388 F2d 605 Walker v. United States
388 F.2d 605
Henry WALKER, Jr., Appellant,
UNITED STATES of America, Appellee.
United States Court of Appeals Fifth Circuit.
Jan. 3, 1968, As Revised Jan. 29, 1968.
Henry Walker, Jr., pro se.
Charles B. Lewis, Jr., Asst. U.S. Atty., Atlanta, Ga., Charles L. Goodson, U.S. Atty., for appellee.
Before RIVES, GOLDBERG and AINSWORTH, Circuit Judges.
The appellant Walker was convicted on eight counts of stealing from the mails, forgery of government checks, cashing such checks, and conspiracy to accomplish these offenses. On July 23, 1963, he was given a general sentence of eight years. On February 25, 1965, on appeal, the convictions were affirmed as to only three counts and the case was remanded for resentencing. Walker v. United States, 5 Cir. 1965, 342 F.2d 22. The maximum sentence for each of two of the three affirmed counts is a $1,000 fine and/or ten years imprisonment, 18 U.S.C. 495, and on the third count a $10,000 fine and/or five years imprisonment, 18 U.S.C. 371. On May 4, 1965, on remand, the District Court resentenced the defendant and gave him five years on each of the three affirmed counts, to run concurrently from the date of resentencing. In February, 1967, Walker filed a motion to correct the sentence, insisting that he was entitled to credit against the present sentence for the fourteen months which he had served on his general sentence. The District Court then, on March 7, 1967, reduced the sentence on the count which had a maximum sentence of five years, to six months, to run concurrently with the sentences imposed on the other two counts. Walker seeks here to have the fourteen months credited against the five year sentences of the other two counts which carried a maximum term of imprisonment of ten years.
The present case is on all fours with a recent decision of this Court. Bryans v. Blackwell, 5 Cir. 1967, 387 F.2d 764. In that case we granted the defendant's right to receive credit but then added:
'We will conclusively presume that, in giving a sentence which, with the added time for which (the defendant) claims credit, would not exceed the maximum term allowed by the statute, the trial court gave the credit to which (the defendant) was entitled by reason of his earlier custody.' 387 F.2d at 767.
See also Ballard v. United States, 5 Cir. 1968, 388 F.2d 607, decided this day.
Moreover, the District Court's colloquy delivered at the first resentencing in May, 1965, and in its written opinion in support of its second resentencing in March, 1967, are explicit in stating that it did give consideration to prior service and accounted for such prior time at the first resentencing in 1965 and at the recomputation of the sentences in 1967. We quote from the trial court's written opinion in conjunction with its second resentencing in March, 1967, for the sole purpose of showing that appellant has, in fact, received the credit for which he asks:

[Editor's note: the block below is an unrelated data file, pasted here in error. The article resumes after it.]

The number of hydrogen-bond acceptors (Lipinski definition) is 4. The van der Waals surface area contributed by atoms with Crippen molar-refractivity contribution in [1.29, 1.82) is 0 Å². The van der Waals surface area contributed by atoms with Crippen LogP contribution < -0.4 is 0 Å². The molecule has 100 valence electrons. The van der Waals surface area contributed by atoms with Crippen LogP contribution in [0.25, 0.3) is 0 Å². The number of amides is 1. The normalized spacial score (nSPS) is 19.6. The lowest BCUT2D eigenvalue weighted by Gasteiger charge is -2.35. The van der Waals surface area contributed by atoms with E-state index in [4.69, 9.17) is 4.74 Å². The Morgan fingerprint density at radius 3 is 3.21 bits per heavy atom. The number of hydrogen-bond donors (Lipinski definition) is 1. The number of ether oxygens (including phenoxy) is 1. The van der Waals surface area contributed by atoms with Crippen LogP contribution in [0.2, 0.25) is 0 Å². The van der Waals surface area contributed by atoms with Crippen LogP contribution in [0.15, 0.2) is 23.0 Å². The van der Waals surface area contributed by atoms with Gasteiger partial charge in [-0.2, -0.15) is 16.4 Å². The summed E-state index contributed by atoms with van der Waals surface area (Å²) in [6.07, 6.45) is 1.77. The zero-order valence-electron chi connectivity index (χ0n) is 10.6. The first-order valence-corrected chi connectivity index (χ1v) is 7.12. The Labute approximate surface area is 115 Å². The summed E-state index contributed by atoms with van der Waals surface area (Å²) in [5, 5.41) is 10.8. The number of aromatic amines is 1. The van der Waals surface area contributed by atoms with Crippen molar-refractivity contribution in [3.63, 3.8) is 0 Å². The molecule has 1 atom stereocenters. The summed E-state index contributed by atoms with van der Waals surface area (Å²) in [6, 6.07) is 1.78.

'The defendant was entitled to credit for the time served on the previous sentence that was vacated. Tinkoff v. United States, 86 F.2d 868 at p. 880; Short v. United States, (GA D.C.1965) (120 U.S.App.D.C. 165) 344 F.2d 550.
'Since the Court, under the provisions of 3568 of Title 18, U.S. Code and Meyers v. Hunter, 10 Cir., 160 F.2d 344(3), could not direct that defendant's time of service commence to run from the time he was admitted to the penitentiary to serve the previous sentence, the Court undertook to give the defendant credit for the time served by reducing the total time to be served from eight years to five years by the imposition of the sentence he is now serving. De Benque v. United States, (66 App.D.C. 36) 85 F.2d 202(5).
'The Court at that time stated:
'Of course, I think the mechanics of this presents a pretty difficult sort of situation. If the sentences are to be imposed anew as to 4, 9 and 1, then certainly some consideration should be given to the approximately two years that he has already served. Yet, any new sentence that I impose here today will begin to run from the date of this sentence, not from the date that he actually went to prison. So the previous sentence that has now been vacated, and I feel, of course, that I should give consideration to that, but I do not know of any, other than his good adjustment and good conduct while he has been in prison, I do not know of any other mitigating circumstances that have intervened since the imposition of the original sentence. * * *'
'The sentence here imposed on Count 11 is excessive and illegal since the resentence to a five year term the maximum permissible under the conspiracy statute, after the vacation of the original sentence, was erroneous requiring the prisoner to serve in the aggregate more than the statutory maximum time for the offense. 18 U.S.Code, 371, and Tinin v. United States (10 Cir.) 361 F.2d 829.'